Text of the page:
Formed in 1941 by educators concerned that not all private schools were producing graduates meeting the standards of the University of California, the California Association of Independent Schools (CAIS) today has 219 member schools, just under half of them in Northern California, and serves as the accrediting organization for independent nonprofit schools in California. CAIS’s accreditation process involves both an in-depth self-study on the part of the school and a school visit by a team of educators to make sure the school is adhering to standards and continually improving. “The standards address all areas of school life, including the following: mission, governance, finance, program, community of the school, administration, development, admissions, personnel, health and safety, facilities, student services, school culture and residential life (where applicable),” the CAIS website says. In Marin County, CAIS-accredited schools include Marin Horizon School, Mount Tamalpais School, Marin Country Day School, Marin Montessori School, Marin Primary and Middle School, San Domenico School, Brandeis Marin, The Marin School, Mark Day School, The Branson School and Cascade Canyon School. CAIS is devoted to maintaining “standards without standardization,” noting on its website, “Because each school community is unique, the accreditation process permits the school to use considerable flexibility in its approach to the self-study yet still be linked to sound components of a quality self-assessment.”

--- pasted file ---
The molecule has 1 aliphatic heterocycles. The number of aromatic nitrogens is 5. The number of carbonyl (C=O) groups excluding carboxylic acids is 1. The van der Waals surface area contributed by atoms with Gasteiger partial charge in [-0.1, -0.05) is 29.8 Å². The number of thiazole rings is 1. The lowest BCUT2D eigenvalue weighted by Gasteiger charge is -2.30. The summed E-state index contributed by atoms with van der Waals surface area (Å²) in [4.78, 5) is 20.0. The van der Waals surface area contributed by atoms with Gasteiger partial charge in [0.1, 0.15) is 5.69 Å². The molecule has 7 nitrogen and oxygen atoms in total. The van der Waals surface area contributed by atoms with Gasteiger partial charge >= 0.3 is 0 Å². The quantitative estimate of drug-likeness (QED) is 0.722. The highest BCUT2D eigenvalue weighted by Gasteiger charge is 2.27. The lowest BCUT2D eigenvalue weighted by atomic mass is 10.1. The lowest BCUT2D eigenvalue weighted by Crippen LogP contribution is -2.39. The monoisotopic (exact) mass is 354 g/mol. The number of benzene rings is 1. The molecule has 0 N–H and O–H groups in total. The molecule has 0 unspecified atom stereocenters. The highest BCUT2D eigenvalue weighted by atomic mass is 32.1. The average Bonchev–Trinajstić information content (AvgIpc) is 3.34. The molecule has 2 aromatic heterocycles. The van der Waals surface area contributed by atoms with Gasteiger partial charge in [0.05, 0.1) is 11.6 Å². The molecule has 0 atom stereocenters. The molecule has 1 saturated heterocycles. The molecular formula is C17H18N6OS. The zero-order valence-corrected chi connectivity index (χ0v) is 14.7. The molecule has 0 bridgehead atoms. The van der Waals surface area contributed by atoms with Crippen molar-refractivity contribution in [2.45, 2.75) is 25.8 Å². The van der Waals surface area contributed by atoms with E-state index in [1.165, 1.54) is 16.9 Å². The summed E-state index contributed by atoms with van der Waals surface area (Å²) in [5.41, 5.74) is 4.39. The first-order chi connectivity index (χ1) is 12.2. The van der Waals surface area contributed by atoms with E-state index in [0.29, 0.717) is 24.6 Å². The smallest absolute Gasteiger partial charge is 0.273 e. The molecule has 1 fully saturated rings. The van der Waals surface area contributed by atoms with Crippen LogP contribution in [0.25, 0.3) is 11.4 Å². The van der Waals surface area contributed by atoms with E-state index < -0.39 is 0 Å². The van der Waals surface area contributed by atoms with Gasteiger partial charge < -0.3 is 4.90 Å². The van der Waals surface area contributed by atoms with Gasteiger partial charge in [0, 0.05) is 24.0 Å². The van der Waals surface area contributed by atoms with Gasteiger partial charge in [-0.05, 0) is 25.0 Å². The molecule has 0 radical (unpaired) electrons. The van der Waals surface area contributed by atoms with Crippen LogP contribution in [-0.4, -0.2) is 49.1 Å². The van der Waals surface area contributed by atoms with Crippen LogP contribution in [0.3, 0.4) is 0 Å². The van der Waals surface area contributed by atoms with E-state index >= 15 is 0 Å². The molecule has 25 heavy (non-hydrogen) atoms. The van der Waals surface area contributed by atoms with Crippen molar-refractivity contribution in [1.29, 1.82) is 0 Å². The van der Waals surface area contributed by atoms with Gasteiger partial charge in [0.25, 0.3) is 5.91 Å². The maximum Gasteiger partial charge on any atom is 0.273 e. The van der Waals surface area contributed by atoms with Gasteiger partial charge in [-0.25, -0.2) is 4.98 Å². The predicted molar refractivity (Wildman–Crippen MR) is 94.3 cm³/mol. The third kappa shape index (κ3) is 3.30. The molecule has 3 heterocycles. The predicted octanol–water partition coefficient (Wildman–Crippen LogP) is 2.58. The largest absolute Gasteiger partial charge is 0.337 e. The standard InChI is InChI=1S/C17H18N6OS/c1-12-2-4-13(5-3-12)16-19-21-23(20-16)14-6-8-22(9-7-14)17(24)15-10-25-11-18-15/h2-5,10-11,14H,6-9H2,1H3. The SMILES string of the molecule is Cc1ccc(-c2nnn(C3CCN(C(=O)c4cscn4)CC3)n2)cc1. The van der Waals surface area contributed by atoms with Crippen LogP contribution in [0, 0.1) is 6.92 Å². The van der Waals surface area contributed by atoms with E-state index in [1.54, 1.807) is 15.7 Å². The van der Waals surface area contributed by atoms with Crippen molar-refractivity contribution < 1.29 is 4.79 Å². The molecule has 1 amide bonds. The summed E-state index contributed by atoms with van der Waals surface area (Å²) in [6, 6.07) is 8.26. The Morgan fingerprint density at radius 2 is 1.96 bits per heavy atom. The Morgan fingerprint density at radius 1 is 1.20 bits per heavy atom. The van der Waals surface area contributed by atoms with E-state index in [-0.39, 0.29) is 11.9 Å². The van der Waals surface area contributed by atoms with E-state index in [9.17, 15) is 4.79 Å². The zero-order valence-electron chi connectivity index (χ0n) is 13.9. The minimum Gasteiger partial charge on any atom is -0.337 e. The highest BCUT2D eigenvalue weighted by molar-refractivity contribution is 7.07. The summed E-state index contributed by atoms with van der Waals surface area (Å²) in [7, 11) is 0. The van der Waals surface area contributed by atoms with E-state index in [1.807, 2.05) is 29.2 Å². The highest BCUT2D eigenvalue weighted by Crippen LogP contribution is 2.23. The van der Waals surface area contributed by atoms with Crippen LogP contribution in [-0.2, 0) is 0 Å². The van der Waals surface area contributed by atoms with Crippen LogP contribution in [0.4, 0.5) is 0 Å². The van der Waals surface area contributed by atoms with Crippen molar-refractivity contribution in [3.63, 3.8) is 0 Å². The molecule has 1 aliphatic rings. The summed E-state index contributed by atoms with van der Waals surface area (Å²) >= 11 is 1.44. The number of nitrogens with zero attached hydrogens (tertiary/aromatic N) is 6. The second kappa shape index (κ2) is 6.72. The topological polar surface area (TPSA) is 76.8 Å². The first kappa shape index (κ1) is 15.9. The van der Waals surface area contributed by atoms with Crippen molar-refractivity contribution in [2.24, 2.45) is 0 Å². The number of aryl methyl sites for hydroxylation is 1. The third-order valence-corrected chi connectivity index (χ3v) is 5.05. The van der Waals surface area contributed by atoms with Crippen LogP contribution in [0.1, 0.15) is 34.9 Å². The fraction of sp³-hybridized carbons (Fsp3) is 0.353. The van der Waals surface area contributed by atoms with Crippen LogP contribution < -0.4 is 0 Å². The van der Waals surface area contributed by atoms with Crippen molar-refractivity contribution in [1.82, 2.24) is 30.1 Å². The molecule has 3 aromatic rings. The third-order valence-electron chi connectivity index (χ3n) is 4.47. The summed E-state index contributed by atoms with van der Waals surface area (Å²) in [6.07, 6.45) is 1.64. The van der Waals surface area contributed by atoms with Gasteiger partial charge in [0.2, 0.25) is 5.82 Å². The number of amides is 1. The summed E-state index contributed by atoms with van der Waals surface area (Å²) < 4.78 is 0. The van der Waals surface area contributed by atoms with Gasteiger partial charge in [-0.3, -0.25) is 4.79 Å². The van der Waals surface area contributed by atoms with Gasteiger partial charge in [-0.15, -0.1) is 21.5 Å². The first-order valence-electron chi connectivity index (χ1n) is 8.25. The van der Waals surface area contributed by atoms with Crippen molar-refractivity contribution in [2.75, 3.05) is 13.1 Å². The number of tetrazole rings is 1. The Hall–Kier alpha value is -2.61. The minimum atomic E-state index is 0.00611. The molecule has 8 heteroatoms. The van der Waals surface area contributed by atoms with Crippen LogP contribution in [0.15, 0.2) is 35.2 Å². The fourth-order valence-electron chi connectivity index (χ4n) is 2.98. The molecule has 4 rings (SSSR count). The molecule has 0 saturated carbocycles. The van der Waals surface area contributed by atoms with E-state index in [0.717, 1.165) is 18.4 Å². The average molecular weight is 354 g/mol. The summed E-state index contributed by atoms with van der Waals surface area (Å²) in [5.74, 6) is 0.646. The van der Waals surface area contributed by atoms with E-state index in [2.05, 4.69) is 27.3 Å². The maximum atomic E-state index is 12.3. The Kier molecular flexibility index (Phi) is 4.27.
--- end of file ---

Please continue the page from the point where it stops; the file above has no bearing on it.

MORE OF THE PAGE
The National Association of  Independent Schools (NAIS), formed in 1962, is not an accrediting authority but a membership organization providing services to more than 1,800 independent, private, non-profit K–12 schools and associations of schools (such as CAIS) in the United States and abroad. Most private independent schools in the Bay Area belong to NAIS.